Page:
We spent 10 days on vacation in the Okanagan Valley. The trip was fantastic – our kids loved everything, from visits to Kangaroo Creek Farm and Atlantis Waterslides, to the lazy days on the beach and in the pool, and my wife and I enjoyed several wine tours and one awesome child-free day (thanks to my mom). You can check out the pictures on my Twitter feed.
It started out a little rocky, though, because when we arrived in Kelowna we found out the condo we rented wasn’t available (the rental company told us the previous tenants had completely trashed the unit) and that we had been moved to another unit in the building.
What was passed off to us as an “upgrade” due to unforeseen circumstances wasn’t at all what we wanted when we booked this place six months ago. Other than being on a higher floor, everything else about the new unit was a downgrade. We went from a king to a queen bed, the kids room went from a beautiful lake view to having no windows at all, the decor went from new and modern to a beat-up frat house, and the place was dirty when we checked in.
Long story short, we weren’t happy and so I asked the rental company if there was anything else they could do for us. It turns out there was nothing wrong with the original unit – another guest would be checking into it the next day and staying a week. Rather than calling to tell us about this “upgrade” in advance the company lied to us and tried to pass it off as a good deal.
We decided to stay – frankly our options were limited in the busy summer tourist season – but I wanted answers and pressed the company for some compensation for the ordeal. The finally agreed to refund us $500, which we used to help supplement our date night and wine excursions. I never found out why they moved us – maybe I’d feel a bit better if it was for the Queen or some celebrity.
Next year we’ll go back to using VRBO or Airbnb to book accommodations for our summer vacation. I prefer dealing with the owner directly, rather than going through a management company.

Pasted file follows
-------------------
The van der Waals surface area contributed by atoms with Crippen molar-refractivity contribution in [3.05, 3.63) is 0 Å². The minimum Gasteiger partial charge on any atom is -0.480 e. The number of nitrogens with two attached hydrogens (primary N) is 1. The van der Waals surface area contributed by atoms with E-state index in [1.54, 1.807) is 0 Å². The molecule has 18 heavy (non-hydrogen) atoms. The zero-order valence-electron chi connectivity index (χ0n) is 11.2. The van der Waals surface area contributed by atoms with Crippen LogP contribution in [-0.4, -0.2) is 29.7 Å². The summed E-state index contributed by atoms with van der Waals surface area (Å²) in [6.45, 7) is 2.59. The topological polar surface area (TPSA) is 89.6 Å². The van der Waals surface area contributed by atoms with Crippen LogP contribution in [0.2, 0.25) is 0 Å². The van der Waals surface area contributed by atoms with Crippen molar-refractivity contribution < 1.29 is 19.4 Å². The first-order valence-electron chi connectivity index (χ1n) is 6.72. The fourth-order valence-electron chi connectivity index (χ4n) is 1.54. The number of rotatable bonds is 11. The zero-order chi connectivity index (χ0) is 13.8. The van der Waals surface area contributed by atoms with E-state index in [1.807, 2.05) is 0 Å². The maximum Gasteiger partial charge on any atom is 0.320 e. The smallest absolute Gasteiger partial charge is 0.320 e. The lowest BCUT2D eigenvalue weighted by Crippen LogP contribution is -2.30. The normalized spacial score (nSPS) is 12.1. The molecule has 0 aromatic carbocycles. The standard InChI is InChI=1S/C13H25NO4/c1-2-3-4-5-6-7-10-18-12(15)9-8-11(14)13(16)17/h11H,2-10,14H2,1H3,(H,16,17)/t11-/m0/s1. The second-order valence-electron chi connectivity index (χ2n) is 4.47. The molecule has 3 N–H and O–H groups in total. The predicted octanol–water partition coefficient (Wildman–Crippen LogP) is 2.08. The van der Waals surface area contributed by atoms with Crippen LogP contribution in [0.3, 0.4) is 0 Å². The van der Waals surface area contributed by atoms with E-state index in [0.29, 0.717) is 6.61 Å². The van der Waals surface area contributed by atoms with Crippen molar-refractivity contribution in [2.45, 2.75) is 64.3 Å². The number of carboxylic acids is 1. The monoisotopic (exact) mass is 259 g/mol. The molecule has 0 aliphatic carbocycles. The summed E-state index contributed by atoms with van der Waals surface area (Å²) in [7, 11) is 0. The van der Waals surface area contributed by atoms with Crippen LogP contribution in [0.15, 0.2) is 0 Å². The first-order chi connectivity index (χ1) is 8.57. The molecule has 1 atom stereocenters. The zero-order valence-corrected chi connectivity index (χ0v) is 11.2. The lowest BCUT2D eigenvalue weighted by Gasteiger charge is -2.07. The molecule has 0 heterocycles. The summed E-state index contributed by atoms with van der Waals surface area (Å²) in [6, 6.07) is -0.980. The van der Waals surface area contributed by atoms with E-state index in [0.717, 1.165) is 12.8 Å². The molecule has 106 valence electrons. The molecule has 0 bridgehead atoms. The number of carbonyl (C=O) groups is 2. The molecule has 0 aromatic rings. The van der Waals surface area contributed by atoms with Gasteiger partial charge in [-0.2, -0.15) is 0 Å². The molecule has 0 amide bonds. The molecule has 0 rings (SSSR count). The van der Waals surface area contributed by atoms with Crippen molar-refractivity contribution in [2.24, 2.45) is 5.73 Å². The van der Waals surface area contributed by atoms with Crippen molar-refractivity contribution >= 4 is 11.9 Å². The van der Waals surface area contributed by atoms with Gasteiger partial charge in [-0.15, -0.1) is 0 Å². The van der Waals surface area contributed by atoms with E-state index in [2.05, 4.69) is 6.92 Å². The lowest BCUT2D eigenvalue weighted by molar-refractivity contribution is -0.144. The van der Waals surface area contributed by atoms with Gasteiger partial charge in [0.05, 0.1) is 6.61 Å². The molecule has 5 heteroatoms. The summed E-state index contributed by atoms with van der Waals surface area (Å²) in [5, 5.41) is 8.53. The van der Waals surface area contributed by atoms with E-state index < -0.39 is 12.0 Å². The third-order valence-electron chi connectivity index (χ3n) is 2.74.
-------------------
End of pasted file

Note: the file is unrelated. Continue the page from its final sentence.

This week’s recap:
On Monday I explained how pairing a fee-only advisor with a robo-advisor can save money and set you on a path to financial prosperity.
On Wednesday Marie wrote about target-date mutual funds and if they’re right for you.
And on Friday Marie shared some challenges that boomer women will face as they prepare for retirement.
Over on the Modern Advisor blog I explained the benefits of getting started early with an RESP.
RateHub shared my story about how I earned over $1500 in credit card rewards last year.
For the past two years MoneySense Magazine has hosted a directory of fee-only planners that was widely popular in the media as the place to start searching for an independent, objective, and conflict-free financial advisor.
But MoneySense recently removed this free listing for advisors from its website and is set to replace it with a “MoneySense Approved” paid directory that will cost advisors $2,499 plus tax annually (plus a one-time application fee of $499 plus tax) to be listed.
John Ryan, who blogs at Money Time, says this move makes him more suspicious of content and information he receives from MoneySense in the future:
“A financial advisor being willing to pay $2,500 to be on a list doesn’t give me any reason to want to hire him.”
Rob Carrick interviewed Colin Monteith, a 43-year veteran of the investment industry, about what he looked for in a financial advisor. This article is a must-read.
Big Cajun Man reminds us all that the new enhanced UCCB is a taxable benefit – the income is taxed in the hands of the lower-income spouse.
Investors have enjoyed a six-year bull market and many feel the markets are overvalued. What should you do? Nothing, says Michael James, who plans on ignoring the noise and sticking with his plan.
Moving to things you can control – the amount you save – and how your contributions affect your rate of return.
The former chief actuary of the Employment Insurance program says the current EI system is broken, unbalanced, and failing Canadians.
Financial Uproar argues that the real reason investors need to hold bonds is to act as a cash substitute for when the stock market sells off.
Time Magazine lists 10 reasons why you’re not rich yet.
Finally, the Canadian Travel Hacking blog shares the complete list of Aeroplan carriers with small or no fuel surcharges.
Have a great weekend, everyone!